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Recognizing National MPS Awareness Day

Location: Washington, DC

* Mr. Speaker, I would like to recognize the National MPS Society for their 36 years of supporting families while searching for cures. Mucopolysaccharidosis or MPS is a group of genetically determined lysosomal storage diseases that render the human body incapable of producing certain enzymes needed to break down complex carbohydrates. The damage caused by MPS on a cellular level adversely affects the body and damages the heart, respiratory system, bones, internal organs, and central nervous system. MPS often results in intellectual disabilities, short stature, corneal damage, joint stiffness, loss of mobility, speech and hearing impairment, heart disease, hyperactivity, chronic respiratory problems, and, most importantly, a drastically shortened life span.

* Symptoms of MPS are usually not apparent at birth and without treatment; the life expectancy of an individual affected begins to decrease at a very early stage in their life. Research has resulted in the development of limited treatments for some of the MPS diseases.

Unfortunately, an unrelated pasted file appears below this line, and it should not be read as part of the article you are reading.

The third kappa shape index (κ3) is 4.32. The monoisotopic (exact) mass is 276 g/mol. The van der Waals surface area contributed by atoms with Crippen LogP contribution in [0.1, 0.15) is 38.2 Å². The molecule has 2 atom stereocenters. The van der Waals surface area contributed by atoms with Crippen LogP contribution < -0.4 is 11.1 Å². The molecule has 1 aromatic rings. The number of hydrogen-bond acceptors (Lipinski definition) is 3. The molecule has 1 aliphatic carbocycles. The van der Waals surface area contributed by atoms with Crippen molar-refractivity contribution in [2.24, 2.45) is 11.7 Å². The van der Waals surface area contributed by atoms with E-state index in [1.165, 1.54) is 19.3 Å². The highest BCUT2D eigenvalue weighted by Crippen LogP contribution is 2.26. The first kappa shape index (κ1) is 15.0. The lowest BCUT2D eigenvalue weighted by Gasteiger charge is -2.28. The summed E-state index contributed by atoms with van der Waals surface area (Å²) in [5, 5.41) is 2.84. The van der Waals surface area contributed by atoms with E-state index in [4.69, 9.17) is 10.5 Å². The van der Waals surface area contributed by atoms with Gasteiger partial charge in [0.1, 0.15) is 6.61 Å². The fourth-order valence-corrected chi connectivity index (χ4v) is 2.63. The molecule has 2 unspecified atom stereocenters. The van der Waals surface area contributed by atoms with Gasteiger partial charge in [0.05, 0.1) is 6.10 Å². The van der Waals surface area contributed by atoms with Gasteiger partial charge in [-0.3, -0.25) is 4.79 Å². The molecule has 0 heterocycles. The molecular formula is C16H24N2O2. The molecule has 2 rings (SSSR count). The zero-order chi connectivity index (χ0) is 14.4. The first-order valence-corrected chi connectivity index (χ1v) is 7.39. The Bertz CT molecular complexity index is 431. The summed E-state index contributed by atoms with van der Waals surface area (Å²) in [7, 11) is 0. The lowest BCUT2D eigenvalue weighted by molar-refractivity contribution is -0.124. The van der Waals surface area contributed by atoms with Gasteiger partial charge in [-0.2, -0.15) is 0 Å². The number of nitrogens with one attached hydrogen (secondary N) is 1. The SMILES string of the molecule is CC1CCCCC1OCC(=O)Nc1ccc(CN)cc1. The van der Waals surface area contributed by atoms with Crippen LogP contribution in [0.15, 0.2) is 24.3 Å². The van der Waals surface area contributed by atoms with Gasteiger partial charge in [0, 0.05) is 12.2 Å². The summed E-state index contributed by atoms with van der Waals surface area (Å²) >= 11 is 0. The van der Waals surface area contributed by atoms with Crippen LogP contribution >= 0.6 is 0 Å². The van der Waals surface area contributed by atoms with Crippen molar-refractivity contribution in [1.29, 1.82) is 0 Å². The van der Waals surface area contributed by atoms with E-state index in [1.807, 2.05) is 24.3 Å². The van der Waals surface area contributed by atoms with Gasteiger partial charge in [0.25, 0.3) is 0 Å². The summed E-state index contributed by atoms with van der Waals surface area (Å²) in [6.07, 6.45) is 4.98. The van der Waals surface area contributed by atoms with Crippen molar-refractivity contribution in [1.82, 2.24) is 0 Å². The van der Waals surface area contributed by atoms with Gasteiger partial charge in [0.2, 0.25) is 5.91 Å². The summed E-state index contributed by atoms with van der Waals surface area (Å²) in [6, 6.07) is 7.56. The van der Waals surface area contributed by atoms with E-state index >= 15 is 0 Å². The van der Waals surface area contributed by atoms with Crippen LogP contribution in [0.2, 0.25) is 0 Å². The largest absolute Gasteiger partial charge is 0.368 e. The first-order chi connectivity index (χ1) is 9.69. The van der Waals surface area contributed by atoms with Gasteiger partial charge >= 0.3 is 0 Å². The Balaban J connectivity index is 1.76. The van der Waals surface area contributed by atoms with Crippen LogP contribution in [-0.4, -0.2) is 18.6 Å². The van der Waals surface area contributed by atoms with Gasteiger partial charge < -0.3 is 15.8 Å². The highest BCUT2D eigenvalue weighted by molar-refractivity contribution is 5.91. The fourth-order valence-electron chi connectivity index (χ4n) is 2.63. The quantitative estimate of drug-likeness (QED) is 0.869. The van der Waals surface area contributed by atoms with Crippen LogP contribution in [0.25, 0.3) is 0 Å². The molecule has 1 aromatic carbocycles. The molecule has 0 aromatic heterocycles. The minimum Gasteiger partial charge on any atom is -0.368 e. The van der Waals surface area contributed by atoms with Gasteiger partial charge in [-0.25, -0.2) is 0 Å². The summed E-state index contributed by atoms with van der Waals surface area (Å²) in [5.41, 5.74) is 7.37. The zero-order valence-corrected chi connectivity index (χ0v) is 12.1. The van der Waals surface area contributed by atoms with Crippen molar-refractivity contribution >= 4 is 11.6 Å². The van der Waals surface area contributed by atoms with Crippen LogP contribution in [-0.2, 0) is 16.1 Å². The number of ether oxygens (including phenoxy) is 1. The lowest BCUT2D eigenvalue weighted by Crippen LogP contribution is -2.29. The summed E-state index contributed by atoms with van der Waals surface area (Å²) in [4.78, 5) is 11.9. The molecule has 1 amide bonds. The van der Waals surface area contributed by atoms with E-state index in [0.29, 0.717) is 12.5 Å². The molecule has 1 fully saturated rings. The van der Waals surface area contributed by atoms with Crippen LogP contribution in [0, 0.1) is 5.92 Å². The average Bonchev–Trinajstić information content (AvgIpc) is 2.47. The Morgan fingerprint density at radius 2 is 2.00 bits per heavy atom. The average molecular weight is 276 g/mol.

* I urge my colleagues and their staff to join me in recognizing May 15, 2011 as National MPS Awareness Day. This is an important time during which the MPS disease community will help increase the awareness of this devastating disease, as well as supporting research to improve treatments, find cures and receive early diagnosis. The MPS families are encouraged to reflect and support each other and to reach out to those families who have lost loved ones to MPS. By wearing their purple ribbons and sharing these ribbons within their community, they are increasing public awareness about this disease. This date is also the start of the national MPS Run/Walk season along with other local community activities to raise awareness along with money for research and for family assistance programs.

* I commend the National MPS Society for their unwavering commitment to bring about awareness of this disease and to continue to advocate for federal legislation to streamline the regulatory processes and to speed effective treatments and cures for their loved ones while advocating for funding of respite and enhancing special education. More must be done to find cures and effective treatments.

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